Concerned Women for America group prays in D.C. for Barrett confirmation hearings

by Laura Mize · Oct 13th, 2020 10:29 am
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Last Updated Oct 14th, 2020 at 4:38 pm

A "Women for Amy" 12-state bus tour organized by conservative group Concerned Women for America stopped in Washington, D.C., on Monday to hold a prayer event and show support for U.S. Supreme Court nominee Amy Coney Barrett on the first day of her confirmation hearing.

"We were lining the streets on Constitution Avenue and welcoming her so that she knew there was support for her and women of faith in support of her nomination," Concerned Women for America President and CEO Peggy Young Nance told the Christian Post. "The second thing is we were praying. We're praying for our nation, we're praying for the Supreme Court, we're praying for the Barrett family. We learned from the [Brett] Kavanaugh nomination that these can be very chaotic hearings and that there is true spiritual warfare around these nominations."

The bus, which already has traveled to Virginia, North Carolina, South Carolina, and Georgia, is painted pink and bears a large image of Barrett and the words "Another Great Justice." The group also plans to stop in Arizona, Texas, Pennsylvania, Ohio, Indiana, Iowa, and Missouri.

The Women for Amy bus stopped in front of the U.S. Capitol Building Monday, and supporters flocked to the bus to take photos with it. Some chanted "Amy" and "Fill that Seat."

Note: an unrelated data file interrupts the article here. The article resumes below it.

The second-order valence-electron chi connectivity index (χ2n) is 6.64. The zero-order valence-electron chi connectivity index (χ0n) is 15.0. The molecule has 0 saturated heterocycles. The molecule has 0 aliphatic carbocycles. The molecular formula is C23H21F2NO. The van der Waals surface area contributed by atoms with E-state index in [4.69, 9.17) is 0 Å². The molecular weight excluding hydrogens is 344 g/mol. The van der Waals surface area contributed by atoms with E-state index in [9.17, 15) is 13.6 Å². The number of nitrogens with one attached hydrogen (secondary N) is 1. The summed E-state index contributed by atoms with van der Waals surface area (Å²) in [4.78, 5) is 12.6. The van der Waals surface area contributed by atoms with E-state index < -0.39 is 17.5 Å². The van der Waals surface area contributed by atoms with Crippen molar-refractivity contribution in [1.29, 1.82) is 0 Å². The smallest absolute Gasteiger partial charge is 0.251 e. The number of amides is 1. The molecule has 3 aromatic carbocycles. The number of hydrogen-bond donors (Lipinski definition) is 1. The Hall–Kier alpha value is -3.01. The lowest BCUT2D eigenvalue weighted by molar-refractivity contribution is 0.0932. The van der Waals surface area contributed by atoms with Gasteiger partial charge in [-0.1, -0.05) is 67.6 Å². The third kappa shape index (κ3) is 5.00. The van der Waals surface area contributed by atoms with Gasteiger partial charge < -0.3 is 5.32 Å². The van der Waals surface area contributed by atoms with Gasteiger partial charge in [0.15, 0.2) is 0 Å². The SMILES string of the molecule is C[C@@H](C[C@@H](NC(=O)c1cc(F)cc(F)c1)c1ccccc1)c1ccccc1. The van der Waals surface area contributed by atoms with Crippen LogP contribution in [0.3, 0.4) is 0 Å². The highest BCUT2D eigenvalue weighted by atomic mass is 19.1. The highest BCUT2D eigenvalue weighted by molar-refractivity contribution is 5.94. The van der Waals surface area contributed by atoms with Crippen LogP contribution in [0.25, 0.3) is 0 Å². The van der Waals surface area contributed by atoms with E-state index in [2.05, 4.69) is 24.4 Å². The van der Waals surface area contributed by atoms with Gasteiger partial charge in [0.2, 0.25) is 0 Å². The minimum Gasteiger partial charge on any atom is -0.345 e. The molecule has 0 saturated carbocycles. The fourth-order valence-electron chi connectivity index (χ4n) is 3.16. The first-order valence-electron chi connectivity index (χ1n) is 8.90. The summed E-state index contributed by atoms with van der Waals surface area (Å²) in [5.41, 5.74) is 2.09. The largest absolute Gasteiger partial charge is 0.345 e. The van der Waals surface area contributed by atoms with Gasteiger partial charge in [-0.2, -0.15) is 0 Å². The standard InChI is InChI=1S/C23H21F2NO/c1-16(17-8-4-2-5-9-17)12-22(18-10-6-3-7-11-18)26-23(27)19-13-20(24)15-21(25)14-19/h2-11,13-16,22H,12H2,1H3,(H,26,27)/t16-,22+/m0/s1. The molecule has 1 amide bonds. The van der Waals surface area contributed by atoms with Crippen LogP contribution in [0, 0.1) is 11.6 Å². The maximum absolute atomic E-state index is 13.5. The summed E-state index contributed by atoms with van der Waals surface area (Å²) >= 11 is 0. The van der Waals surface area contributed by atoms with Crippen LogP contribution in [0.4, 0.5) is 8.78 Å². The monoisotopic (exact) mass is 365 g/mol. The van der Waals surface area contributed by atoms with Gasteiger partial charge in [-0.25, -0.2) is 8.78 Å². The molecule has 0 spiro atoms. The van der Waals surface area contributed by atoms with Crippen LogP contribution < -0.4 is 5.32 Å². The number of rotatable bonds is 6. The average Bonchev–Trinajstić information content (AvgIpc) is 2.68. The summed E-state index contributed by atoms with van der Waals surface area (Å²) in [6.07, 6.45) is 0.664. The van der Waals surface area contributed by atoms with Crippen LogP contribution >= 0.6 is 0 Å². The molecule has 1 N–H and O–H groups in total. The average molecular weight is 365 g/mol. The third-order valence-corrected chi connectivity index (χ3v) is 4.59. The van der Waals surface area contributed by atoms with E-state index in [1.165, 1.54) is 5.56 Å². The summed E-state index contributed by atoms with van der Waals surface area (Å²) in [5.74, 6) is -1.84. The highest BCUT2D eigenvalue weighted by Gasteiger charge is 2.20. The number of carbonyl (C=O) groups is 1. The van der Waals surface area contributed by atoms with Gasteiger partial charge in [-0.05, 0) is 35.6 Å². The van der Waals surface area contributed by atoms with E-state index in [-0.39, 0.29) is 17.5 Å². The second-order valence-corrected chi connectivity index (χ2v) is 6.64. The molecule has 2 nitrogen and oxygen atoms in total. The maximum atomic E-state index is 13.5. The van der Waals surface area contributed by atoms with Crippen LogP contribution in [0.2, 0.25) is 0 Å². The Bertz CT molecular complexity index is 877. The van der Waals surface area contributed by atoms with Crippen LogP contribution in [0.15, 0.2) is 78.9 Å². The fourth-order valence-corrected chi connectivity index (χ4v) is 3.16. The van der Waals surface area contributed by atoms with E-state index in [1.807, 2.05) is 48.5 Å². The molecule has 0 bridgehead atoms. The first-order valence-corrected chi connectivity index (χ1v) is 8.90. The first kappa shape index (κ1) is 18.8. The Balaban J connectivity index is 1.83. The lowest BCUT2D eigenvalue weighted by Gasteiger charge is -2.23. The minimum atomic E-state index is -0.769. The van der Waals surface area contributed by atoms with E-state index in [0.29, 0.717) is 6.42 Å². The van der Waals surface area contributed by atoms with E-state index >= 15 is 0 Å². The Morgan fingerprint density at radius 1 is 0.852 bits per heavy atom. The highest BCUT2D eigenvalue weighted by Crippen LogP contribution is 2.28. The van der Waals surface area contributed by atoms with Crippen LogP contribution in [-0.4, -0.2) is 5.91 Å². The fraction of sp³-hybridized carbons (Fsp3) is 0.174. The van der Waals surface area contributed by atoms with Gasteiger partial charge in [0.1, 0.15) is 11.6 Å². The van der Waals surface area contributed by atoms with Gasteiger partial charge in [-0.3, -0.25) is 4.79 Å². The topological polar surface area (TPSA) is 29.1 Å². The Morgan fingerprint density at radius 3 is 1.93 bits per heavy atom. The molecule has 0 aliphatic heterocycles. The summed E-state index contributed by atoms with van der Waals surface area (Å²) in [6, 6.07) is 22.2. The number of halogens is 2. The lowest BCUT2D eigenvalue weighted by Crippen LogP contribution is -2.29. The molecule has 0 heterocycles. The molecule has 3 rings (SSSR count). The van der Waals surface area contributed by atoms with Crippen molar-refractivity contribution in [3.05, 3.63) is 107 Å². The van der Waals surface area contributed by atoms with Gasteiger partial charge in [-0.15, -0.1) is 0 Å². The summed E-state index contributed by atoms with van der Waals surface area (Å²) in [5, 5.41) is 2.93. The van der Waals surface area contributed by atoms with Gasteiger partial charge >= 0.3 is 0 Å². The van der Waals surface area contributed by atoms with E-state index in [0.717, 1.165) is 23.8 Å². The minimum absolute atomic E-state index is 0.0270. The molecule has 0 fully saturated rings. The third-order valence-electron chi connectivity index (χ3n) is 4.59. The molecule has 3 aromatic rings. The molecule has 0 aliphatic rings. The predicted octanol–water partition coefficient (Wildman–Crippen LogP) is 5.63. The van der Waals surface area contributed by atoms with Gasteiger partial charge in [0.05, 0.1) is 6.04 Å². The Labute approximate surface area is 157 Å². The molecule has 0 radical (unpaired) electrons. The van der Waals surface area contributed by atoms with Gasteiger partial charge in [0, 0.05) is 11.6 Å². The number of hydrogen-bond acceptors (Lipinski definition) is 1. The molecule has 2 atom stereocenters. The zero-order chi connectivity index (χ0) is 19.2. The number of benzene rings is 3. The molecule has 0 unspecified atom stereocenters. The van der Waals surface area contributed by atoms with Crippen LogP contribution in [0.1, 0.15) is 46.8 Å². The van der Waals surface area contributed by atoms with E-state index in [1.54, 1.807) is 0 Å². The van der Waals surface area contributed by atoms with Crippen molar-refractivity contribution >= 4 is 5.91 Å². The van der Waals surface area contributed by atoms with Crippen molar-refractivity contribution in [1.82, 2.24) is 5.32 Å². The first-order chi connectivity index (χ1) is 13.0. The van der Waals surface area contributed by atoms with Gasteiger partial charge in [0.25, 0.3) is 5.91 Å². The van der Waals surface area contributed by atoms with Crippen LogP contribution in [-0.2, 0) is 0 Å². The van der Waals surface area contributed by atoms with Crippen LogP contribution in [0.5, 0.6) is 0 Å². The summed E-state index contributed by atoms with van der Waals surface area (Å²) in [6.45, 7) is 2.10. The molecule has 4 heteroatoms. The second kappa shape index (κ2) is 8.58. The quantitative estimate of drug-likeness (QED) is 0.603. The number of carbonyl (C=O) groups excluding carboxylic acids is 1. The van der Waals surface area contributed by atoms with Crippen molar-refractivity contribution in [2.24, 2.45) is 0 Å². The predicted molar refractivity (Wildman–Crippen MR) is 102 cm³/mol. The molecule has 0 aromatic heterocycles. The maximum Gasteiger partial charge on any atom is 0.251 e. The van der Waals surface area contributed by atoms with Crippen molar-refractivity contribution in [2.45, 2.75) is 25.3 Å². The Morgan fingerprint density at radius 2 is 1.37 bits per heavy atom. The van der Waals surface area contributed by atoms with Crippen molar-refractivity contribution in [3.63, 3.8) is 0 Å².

Nance voiced her excitement at the prospect of having a conservative woman on the Supreme Court, and said none of the prior or current female justices on the court have been conservatives. Sandra Day O'Connor, Nance said, was a moderate, while late Justice Ruth Bader Ginsburg was a liberal, as are sitting justices Elena Kagan and Sonia Sotomayor.

She also criticized what she called "religious bigotry that has been on display around this nomination." In particular, comparing Barrett to a "handmaiden," as liberal media outlets and others have done, does not fit with the judge's life, Nance noted.

"The notion of handmaiden suggests that Amy Coney Barrett opposes women in leadership when the reality is she's working as hard as she can to be a woman leader," she said. "It is the other side who is trying to hold her back."


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